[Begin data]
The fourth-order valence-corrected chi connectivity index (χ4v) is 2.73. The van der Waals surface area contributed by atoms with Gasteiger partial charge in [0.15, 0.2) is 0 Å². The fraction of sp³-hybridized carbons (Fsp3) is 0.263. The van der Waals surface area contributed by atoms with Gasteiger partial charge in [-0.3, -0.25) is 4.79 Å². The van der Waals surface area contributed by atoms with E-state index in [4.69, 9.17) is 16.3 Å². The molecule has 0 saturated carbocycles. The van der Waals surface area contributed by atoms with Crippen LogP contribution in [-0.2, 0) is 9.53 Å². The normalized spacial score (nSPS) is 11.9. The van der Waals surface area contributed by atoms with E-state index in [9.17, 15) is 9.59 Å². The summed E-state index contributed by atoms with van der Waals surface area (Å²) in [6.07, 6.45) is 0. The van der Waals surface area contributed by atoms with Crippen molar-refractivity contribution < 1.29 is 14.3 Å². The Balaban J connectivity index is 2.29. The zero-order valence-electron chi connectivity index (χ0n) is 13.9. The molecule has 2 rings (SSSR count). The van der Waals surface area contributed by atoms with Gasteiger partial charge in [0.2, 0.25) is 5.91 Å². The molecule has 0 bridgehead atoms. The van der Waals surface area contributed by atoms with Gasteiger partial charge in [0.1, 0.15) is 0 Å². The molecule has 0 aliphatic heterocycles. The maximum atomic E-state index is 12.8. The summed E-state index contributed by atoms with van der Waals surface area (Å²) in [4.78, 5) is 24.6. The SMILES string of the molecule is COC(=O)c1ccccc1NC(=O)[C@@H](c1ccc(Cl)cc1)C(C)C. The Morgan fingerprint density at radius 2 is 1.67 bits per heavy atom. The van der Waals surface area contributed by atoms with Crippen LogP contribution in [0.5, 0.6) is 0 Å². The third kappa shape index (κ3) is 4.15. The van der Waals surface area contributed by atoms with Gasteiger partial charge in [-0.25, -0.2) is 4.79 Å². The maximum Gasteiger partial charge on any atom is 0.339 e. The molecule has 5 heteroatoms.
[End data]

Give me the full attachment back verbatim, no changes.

The fourth-order valence-corrected chi connectivity index (χ4v) is 2.73. The van der Waals surface area contributed by atoms with Gasteiger partial charge in [0.15, 0.2) is 0 Å². The fraction of sp³-hybridized carbons (Fsp3) is 0.263. The van der Waals surface area contributed by atoms with Gasteiger partial charge in [-0.3, -0.25) is 4.79 Å². The van der Waals surface area contributed by atoms with E-state index in [4.69, 9.17) is 16.3 Å². The molecule has 0 saturated carbocycles. The van der Waals surface area contributed by atoms with Crippen LogP contribution in [-0.2, 0) is 9.53 Å². The normalized spacial score (nSPS) is 11.9. The van der Waals surface area contributed by atoms with E-state index in [9.17, 15) is 9.59 Å². The summed E-state index contributed by atoms with van der Waals surface area (Å²) in [6.07, 6.45) is 0. The van der Waals surface area contributed by atoms with Crippen molar-refractivity contribution < 1.29 is 14.3 Å². The Balaban J connectivity index is 2.29. The zero-order valence-electron chi connectivity index (χ0n) is 13.9. The molecule has 2 rings (SSSR count). The van der Waals surface area contributed by atoms with Gasteiger partial charge in [0.2, 0.25) is 5.91 Å². The molecule has 0 bridgehead atoms. The van der Waals surface area contributed by atoms with Gasteiger partial charge in [0.1, 0.15) is 0 Å². The molecule has 0 aliphatic heterocycles. The maximum atomic E-state index is 12.8. The summed E-state index contributed by atoms with van der Waals surface area (Å²) in [4.78, 5) is 24.6. The SMILES string of the molecule is COC(=O)c1ccccc1NC(=O)[C@@H](c1ccc(Cl)cc1)C(C)C. The Morgan fingerprint density at radius 2 is 1.67 bits per heavy atom. The van der Waals surface area contributed by atoms with Crippen LogP contribution in [0.5, 0.6) is 0 Å². The third kappa shape index (κ3) is 4.15. The van der Waals surface area contributed by atoms with Gasteiger partial charge in [-0.25, -0.2) is 4.79 Å². The maximum Gasteiger partial charge on any atom is 0.339 e. The molecule has 5 heteroatoms.